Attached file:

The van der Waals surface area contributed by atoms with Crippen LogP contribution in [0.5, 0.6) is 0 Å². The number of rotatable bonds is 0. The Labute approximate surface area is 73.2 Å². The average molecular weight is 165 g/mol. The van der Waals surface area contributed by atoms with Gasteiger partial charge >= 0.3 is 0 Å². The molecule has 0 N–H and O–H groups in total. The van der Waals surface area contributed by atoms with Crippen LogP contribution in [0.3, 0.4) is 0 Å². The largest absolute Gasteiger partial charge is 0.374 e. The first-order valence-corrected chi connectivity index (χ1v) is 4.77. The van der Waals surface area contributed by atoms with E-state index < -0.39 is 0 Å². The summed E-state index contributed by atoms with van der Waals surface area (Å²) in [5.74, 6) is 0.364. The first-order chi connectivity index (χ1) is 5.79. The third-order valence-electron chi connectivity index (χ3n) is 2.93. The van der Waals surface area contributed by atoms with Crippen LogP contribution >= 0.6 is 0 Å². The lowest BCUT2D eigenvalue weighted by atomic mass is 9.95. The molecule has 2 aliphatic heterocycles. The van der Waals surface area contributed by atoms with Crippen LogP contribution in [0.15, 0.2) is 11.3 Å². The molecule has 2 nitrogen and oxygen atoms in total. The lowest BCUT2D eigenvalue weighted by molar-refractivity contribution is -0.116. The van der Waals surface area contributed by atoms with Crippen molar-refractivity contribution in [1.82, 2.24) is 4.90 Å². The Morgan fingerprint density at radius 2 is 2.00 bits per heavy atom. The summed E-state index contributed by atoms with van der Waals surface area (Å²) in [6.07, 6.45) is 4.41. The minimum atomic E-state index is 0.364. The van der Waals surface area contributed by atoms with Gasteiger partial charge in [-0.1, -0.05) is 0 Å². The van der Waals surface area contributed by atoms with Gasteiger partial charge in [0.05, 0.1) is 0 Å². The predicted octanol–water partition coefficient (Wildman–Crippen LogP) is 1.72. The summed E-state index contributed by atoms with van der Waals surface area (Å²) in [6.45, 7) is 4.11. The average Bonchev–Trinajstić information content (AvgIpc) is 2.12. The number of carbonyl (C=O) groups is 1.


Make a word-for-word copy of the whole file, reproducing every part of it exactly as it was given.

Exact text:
The van der Waals surface area contributed by atoms with Crippen LogP contribution in [0.5, 0.6) is 0 Å². The number of rotatable bonds is 0. The Labute approximate surface area is 73.2 Å². The average molecular weight is 165 g/mol. The van der Waals surface area contributed by atoms with Gasteiger partial charge >= 0.3 is 0 Å². The molecule has 0 N–H and O–H groups in total. The van der Waals surface area contributed by atoms with Crippen LogP contribution in [0.3, 0.4) is 0 Å². The largest absolute Gasteiger partial charge is 0.374 e. The first-order valence-corrected chi connectivity index (χ1v) is 4.77. The van der Waals surface area contributed by atoms with E-state index < -0.39 is 0 Å². The summed E-state index contributed by atoms with van der Waals surface area (Å²) in [5.74, 6) is 0.364. The first-order chi connectivity index (χ1) is 5.79. The third-order valence-electron chi connectivity index (χ3n) is 2.93. The van der Waals surface area contributed by atoms with Crippen LogP contribution >= 0.6 is 0 Å². The lowest BCUT2D eigenvalue weighted by atomic mass is 9.95. The molecule has 2 aliphatic heterocycles. The van der Waals surface area contributed by atoms with Crippen LogP contribution in [0.15, 0.2) is 11.3 Å². The molecule has 2 nitrogen and oxygen atoms in total. The lowest BCUT2D eigenvalue weighted by molar-refractivity contribution is -0.116. The van der Waals surface area contributed by atoms with Crippen molar-refractivity contribution in [1.82, 2.24) is 4.90 Å². The Morgan fingerprint density at radius 2 is 2.00 bits per heavy atom. The summed E-state index contributed by atoms with van der Waals surface area (Å²) in [6.07, 6.45) is 4.41. The minimum atomic E-state index is 0.364. The van der Waals surface area contributed by atoms with Gasteiger partial charge in [-0.1, -0.05) is 0 Å². The van der Waals surface area contributed by atoms with Gasteiger partial charge in [0.05, 0.1) is 0 Å². The predicted octanol–water partition coefficient (Wildman–Crippen LogP) is 1.72. The summed E-state index contributed by atoms with van der Waals surface area (Å²) in [6.45, 7) is 4.11. The average Bonchev–Trinajstić information content (AvgIpc) is 2.12. The number of carbonyl (C=O) groups is 1.